After bloody Sunday, lawyers call for review of issuance of search warrants

“The multiple deaths resulting from the execution of search warrants, the claims that the police planted evidence in the course of the search, and the perceived misuse of court processes to attack activists and dissenters all demand comprehensive reforms in the issuance of search warrants and their implementation.”


MANILA – At least more than a hundred lawyers are formally urging the Supreme Court to institute reforms in the issuance of search warrants through a letter on Monday, March 22. The lawyers expressed their concern that court processes is being used as a false legal cover to attack activists and dissenters.

The letter came after nine activists were killed in a simultaneous joint military and police operations in Laguna, Rizal, Cavite and Batangas last March 7, known as Bloody Sunday. The operations used search warrants issued by Manila Regional Trial Court judges Jose Lorenzo dela Rosa and Jason Zapanta.

The lawyers proposed that the SC review the procedure in the issuance of search warrants to ensure that this is not done perfunctorily, “but only after rigorous scrutiny by the courts, in accordance with constitutional standards and procedural safeguards, and bearing in mind the deteriorating human rights situation in the country.”

Initiated by human rights lawyers Neri Colmenares and Edre Olalia of the National Union of Peoples’ Lawyers (NUPL), the letter has gathered signatures from high profile lawyers including former Senators Wigberto Tanada and Rene Saguisag, former Vice President Jejomar Binay, Deans Pacifico Agabin of the University of the Philippines College of Law, Tony La Viña of Ateneo School of Government, Integrated Bar of the Philippines’ (IBP) incoming president Burt Estrada, former SC spokesperson Theodore Te, and former Congressman Erin Tañada, among many others.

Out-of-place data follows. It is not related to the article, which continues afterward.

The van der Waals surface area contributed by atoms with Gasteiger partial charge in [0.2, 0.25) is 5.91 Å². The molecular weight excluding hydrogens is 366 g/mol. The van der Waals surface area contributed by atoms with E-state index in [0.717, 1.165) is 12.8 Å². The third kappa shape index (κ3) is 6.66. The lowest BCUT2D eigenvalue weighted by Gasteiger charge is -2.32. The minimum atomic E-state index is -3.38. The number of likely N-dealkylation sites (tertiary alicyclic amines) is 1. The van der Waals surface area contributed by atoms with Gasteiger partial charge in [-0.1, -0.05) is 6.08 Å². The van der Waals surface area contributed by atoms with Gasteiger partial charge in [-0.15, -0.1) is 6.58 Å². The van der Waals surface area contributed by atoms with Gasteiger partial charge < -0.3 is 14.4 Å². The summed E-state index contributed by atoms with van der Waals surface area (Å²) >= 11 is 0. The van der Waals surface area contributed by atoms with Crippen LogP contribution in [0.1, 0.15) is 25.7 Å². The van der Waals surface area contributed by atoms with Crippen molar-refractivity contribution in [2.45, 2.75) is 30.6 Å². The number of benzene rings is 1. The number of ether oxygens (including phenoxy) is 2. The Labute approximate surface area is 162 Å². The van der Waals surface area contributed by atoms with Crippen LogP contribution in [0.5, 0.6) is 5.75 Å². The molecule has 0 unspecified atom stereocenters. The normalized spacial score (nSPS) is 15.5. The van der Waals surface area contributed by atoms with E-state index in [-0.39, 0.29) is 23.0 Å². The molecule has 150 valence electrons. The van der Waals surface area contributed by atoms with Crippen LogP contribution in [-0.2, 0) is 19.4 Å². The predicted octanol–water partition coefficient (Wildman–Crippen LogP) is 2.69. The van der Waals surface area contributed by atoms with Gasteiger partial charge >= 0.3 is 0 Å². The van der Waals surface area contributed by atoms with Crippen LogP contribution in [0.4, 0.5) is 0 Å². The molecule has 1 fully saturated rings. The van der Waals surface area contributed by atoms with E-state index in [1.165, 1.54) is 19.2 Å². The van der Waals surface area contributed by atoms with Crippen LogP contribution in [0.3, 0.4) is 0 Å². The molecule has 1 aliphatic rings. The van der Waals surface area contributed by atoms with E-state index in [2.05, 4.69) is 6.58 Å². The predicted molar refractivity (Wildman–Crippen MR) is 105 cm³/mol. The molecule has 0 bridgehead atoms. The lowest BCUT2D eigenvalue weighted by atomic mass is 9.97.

As of this writing, a total of 139 signatories that include lawyers, law deans and legal luminaries signed to support the proposed reform.

“We come to this Honorable Court to ask that it take immediate, concrete, and responsive action on these matters. We urge the Court to immediately investigate this deadly trend that has not only resulted in the death and incarceration of many peaceful citizens, but has also impacted on the public’s confidence in the integrity, prudence, and independence of judges,” the letter read.

The lawyers are proposing the following:

1) Review of A.M. No. 03-8-02-SC authorizing Executive Judges of Manila and Quezon City or their Vice Executive Judges to issue, in special criminal cases, “remote or roving” search warrants that can be served anywhere in the country.

2) Applications for search warrants in the special criminal cases stated in A.M. No. 03-8-02-SC must be allowed to be filed only with the nearest court outside the locality where the place to be searched is located but within the judicial region of that place.

3) Requirement that applicants for search warrants must certify that they have not previously applied for a warrant in another court. If the same application for search warrant has been previously denied by another court, the police will be required to attach the records and order of the previous court.

4) Limitation on the number of search warrant applications to be heard by a judge and prohibiting wholesale applications of search warrants that will not afford judges the opportunity to conduct a thorough scrutiny of the application and conduct searching questions on the applicants and their witnesses.